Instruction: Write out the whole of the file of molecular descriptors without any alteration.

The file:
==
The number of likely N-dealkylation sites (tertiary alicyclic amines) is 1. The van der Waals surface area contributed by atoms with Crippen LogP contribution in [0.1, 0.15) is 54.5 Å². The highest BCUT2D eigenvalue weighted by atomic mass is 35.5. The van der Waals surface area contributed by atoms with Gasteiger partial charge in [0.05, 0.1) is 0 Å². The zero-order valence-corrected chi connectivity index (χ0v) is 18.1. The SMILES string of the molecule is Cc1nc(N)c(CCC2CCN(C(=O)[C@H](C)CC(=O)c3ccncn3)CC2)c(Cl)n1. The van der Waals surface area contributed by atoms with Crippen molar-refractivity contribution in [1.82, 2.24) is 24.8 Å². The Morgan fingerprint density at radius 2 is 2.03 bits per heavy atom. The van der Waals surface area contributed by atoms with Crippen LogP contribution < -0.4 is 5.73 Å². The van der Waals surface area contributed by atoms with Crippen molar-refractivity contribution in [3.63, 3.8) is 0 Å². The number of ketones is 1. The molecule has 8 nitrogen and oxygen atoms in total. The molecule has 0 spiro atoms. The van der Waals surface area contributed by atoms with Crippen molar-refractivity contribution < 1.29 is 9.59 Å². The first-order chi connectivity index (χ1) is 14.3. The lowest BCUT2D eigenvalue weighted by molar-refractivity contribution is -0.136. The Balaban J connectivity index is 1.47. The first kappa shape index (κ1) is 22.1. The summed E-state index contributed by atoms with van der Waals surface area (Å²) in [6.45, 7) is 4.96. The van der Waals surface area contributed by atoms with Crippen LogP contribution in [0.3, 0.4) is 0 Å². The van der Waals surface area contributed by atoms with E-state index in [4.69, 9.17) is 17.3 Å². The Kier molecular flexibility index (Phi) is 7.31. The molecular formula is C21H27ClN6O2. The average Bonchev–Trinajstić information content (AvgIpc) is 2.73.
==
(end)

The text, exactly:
The number of likely N-dealkylation sites (tertiary alicyclic amines) is 1. The van der Waals surface area contributed by atoms with Crippen LogP contribution in [0.1, 0.15) is 54.5 Å². The highest BCUT2D eigenvalue weighted by atomic mass is 35.5. The van der Waals surface area contributed by atoms with Gasteiger partial charge in [0.05, 0.1) is 0 Å². The zero-order valence-corrected chi connectivity index (χ0v) is 18.1. The SMILES string of the molecule is Cc1nc(N)c(CCC2CCN(C(=O)[C@H](C)CC(=O)c3ccncn3)CC2)c(Cl)n1. The van der Waals surface area contributed by atoms with Crippen molar-refractivity contribution in [1.82, 2.24) is 24.8 Å². The Morgan fingerprint density at radius 2 is 2.03 bits per heavy atom. The van der Waals surface area contributed by atoms with Crippen LogP contribution < -0.4 is 5.73 Å². The van der Waals surface area contributed by atoms with Crippen molar-refractivity contribution in [3.63, 3.8) is 0 Å². The number of ketones is 1. The molecule has 8 nitrogen and oxygen atoms in total. The molecule has 0 spiro atoms. The van der Waals surface area contributed by atoms with Crippen molar-refractivity contribution < 1.29 is 9.59 Å². The first-order chi connectivity index (χ1) is 14.3. The lowest BCUT2D eigenvalue weighted by molar-refractivity contribution is -0.136. The Balaban J connectivity index is 1.47. The first kappa shape index (κ1) is 22.1. The summed E-state index contributed by atoms with van der Waals surface area (Å²) in [6.45, 7) is 4.96. The van der Waals surface area contributed by atoms with Crippen LogP contribution in [0.3, 0.4) is 0 Å². The van der Waals surface area contributed by atoms with E-state index in [4.69, 9.17) is 17.3 Å². The Kier molecular flexibility index (Phi) is 7.31. The molecular formula is C21H27ClN6O2. The average Bonchev–Trinajstić information content (AvgIpc) is 2.73.